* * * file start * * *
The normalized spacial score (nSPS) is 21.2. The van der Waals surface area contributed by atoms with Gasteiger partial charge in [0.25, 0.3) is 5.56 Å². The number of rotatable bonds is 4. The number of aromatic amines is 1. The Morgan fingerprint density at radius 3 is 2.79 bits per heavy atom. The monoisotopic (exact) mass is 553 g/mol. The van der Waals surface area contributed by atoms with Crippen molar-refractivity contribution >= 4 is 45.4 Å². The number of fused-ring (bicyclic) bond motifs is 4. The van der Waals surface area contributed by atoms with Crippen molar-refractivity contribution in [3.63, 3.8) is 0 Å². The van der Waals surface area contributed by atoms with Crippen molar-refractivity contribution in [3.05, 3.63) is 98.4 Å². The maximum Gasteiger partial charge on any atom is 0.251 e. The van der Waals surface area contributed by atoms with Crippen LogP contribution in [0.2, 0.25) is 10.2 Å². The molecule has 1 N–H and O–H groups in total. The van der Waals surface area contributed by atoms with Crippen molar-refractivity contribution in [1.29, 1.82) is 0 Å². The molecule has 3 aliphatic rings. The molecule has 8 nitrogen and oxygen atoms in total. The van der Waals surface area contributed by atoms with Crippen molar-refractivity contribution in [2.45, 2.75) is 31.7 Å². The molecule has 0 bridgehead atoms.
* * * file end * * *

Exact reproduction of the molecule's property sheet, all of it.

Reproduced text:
The normalized spacial score (nSPS) is 21.2. The van der Waals surface area contributed by atoms with Gasteiger partial charge in [0.25, 0.3) is 5.56 Å². The number of rotatable bonds is 4. The number of aromatic amines is 1. The Morgan fingerprint density at radius 3 is 2.79 bits per heavy atom. The monoisotopic (exact) mass is 553 g/mol. The van der Waals surface area contributed by atoms with Crippen molar-refractivity contribution >= 4 is 45.4 Å². The number of fused-ring (bicyclic) bond motifs is 4. The van der Waals surface area contributed by atoms with Crippen molar-refractivity contribution in [3.63, 3.8) is 0 Å². The van der Waals surface area contributed by atoms with Crippen molar-refractivity contribution in [3.05, 3.63) is 98.4 Å². The maximum Gasteiger partial charge on any atom is 0.251 e. The van der Waals surface area contributed by atoms with Crippen LogP contribution in [0.2, 0.25) is 10.2 Å². The molecule has 1 N–H and O–H groups in total. The van der Waals surface area contributed by atoms with Crippen molar-refractivity contribution in [1.29, 1.82) is 0 Å². The molecule has 3 aliphatic rings. The molecule has 8 nitrogen and oxygen atoms in total. The van der Waals surface area contributed by atoms with Crippen molar-refractivity contribution in [2.45, 2.75) is 31.7 Å². The molecule has 0 bridgehead atoms.